Legislation: Stark launches competing health IT bill

September 26, 2008

Health-care IT seems to be the new issue du jour for Congress. On Sept. 15, Rep. Pete Stark (D-California), the namesake of the anti-kickback medical referral law, unveiled a bill to establish a nationwide health-care IT infrastructure, but the measure faces competition from two other similar bills already under consideration.

Health-care IT seems to be the new issue du jour for Congress. On Sept. 15, Rep. Pete Stark (D-California), the namesake of the anti-kickback medical referral law, unveiled a bill to establish a nationwide health-care IT infrastructure, but the measure faces competition from two other similar bills already under consideration.

Stark, who is chairman of the U.S. House of Representatives’ influential Ways and Means Health Subcommittee, released his Health-e Information Technology Act of 2008 on the heels of the Protecting Records, Optimizing Treatment, and Easing Communication through Healthcare Technology Act of 2008, which was introduced in the House Energy and Commerce Committee in June and approved by its Health Subcommittee in July. That bill, introduced by Rep. John D. Dingell (D-Michigan), was referred to the Ways and Means committee for further consideration, while Stark’s bill was referred to a technology subcommittee.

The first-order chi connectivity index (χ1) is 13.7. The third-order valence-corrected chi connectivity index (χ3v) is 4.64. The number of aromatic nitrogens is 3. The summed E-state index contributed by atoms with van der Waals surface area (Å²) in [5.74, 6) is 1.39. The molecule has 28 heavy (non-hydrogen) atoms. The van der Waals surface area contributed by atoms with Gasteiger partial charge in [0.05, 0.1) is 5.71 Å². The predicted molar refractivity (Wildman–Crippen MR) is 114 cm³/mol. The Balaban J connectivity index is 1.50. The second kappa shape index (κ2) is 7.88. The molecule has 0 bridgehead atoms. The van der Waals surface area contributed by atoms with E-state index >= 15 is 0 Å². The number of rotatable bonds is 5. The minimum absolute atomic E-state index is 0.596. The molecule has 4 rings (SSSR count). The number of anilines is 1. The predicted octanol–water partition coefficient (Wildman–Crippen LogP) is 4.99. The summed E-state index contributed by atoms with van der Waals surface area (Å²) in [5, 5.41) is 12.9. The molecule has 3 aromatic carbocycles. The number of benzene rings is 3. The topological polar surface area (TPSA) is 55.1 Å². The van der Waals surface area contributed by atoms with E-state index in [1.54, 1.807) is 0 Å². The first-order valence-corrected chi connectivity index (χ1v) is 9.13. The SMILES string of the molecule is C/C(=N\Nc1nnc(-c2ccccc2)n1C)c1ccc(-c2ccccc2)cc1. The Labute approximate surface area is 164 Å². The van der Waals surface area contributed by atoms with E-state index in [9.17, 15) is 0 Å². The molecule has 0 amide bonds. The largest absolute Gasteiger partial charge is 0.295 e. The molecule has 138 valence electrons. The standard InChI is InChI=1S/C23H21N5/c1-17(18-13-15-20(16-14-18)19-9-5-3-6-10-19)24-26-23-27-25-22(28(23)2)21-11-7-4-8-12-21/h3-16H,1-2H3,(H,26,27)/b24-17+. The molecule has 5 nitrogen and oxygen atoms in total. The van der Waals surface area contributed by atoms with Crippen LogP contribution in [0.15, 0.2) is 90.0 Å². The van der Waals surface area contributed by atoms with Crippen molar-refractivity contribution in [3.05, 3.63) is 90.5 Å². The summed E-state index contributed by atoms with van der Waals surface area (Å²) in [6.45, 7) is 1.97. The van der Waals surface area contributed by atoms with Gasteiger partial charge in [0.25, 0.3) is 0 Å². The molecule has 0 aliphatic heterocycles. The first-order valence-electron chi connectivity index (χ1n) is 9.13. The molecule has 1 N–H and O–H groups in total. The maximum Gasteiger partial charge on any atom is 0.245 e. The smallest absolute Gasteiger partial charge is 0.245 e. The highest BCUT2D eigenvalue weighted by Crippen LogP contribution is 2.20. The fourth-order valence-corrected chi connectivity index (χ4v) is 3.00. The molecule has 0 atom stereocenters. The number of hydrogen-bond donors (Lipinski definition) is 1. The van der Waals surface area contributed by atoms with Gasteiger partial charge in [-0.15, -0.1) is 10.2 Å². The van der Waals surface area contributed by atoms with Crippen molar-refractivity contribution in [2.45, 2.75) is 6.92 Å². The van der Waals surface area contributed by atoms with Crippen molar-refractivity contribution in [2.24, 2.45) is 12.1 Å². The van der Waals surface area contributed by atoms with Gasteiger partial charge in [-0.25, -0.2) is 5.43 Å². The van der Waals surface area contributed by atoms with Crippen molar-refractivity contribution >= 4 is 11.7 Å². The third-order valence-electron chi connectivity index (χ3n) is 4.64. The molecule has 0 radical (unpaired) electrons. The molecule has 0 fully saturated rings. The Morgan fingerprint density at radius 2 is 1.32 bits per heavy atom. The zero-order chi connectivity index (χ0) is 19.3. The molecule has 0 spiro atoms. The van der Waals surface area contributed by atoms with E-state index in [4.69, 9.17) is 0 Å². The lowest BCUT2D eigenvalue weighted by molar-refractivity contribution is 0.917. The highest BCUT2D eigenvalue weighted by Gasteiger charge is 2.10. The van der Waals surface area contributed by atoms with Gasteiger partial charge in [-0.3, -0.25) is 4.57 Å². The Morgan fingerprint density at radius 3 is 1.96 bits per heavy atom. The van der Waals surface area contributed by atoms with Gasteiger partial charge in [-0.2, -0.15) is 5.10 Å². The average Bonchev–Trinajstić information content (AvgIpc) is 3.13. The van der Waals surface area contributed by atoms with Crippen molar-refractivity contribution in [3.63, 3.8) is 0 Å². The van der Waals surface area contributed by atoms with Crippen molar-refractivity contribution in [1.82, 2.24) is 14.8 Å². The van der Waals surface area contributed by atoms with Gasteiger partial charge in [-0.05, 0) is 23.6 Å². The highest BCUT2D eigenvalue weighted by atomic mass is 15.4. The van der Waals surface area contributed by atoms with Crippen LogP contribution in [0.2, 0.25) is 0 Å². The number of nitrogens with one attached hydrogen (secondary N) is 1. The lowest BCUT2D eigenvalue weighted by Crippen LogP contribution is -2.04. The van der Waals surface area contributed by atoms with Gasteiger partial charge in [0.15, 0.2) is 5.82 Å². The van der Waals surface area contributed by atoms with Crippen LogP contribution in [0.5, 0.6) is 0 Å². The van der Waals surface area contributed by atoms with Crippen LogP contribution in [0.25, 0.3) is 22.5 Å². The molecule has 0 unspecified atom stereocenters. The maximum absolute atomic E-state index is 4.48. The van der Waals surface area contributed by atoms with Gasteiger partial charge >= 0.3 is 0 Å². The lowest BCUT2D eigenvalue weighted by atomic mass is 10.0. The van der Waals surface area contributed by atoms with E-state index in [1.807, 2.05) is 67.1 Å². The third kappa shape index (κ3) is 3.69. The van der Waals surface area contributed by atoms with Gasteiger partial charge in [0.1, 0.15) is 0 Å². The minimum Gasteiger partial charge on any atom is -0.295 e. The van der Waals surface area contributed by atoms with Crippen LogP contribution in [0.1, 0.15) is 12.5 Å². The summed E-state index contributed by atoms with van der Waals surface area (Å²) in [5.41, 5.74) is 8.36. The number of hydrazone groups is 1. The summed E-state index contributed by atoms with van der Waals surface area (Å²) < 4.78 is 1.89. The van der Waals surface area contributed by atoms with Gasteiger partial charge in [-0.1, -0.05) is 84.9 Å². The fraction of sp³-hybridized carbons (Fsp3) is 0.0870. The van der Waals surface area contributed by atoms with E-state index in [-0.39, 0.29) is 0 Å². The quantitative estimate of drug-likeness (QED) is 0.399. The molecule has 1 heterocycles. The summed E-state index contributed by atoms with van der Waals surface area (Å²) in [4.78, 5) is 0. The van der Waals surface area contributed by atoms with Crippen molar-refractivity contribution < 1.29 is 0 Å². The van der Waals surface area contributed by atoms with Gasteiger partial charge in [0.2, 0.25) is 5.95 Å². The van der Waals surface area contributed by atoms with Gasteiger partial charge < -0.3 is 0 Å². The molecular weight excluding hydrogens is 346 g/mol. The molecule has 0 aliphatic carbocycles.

Both bills encourage physicians to adopt electronic health record (EHR) systems, but Stark’s bill offers incentive payments of as much as $40,000 per physician over five years, while Dingell’s bill proposes matching grants of $1 for each $3 of federal funds. Stark’s legislation warns of Medicare payment reductions for health-care providers who don’t use a qualified EHR system by 2016, according to the bill’s most recent draft.

Like Dingell’s bill, Stark’s legislation charges the Office of the National Coordinator for Health Information Technology within the U.S. Dept. of Health and Human Services (HHS) to create a nationwide IT infrastructure, But unlike Dingell’s bill, the coordinator’s office is also responsible for designing an open-source EHR system to be made available nine months after HHS approves nationwide standards for EHR interoperability, privacy/security, and clinical adaptability, according to the summary of the legislation from the Ways and Means Committee. The deadline for first generation of those standards, which will be recommended from a committee within the coordinator’s office, is September 2011.

Dingell’s bill proposes $1.1 billion in spending through 2013 and would cost another $810 million to implement, according to an estimate from the Congressional Budget Office. Cost estimates for Stark’s bill were not available as of press time.

Meanwhile, a bill in the U.S. Senate’s Health, Education and Labor Committee, The Wired for Health Care Quality Act, was introduced in June last year, and includes similar provisions to the House bills, such as establishing a stronger role for the national coordinator and awarding funds to physicians for EHR adoption. The Senate’s bill, introduced by Sen. Edward Kennedy (D-Massachusetts), however, has not seen any movement for almost a year, according to the Library of Congress’ website.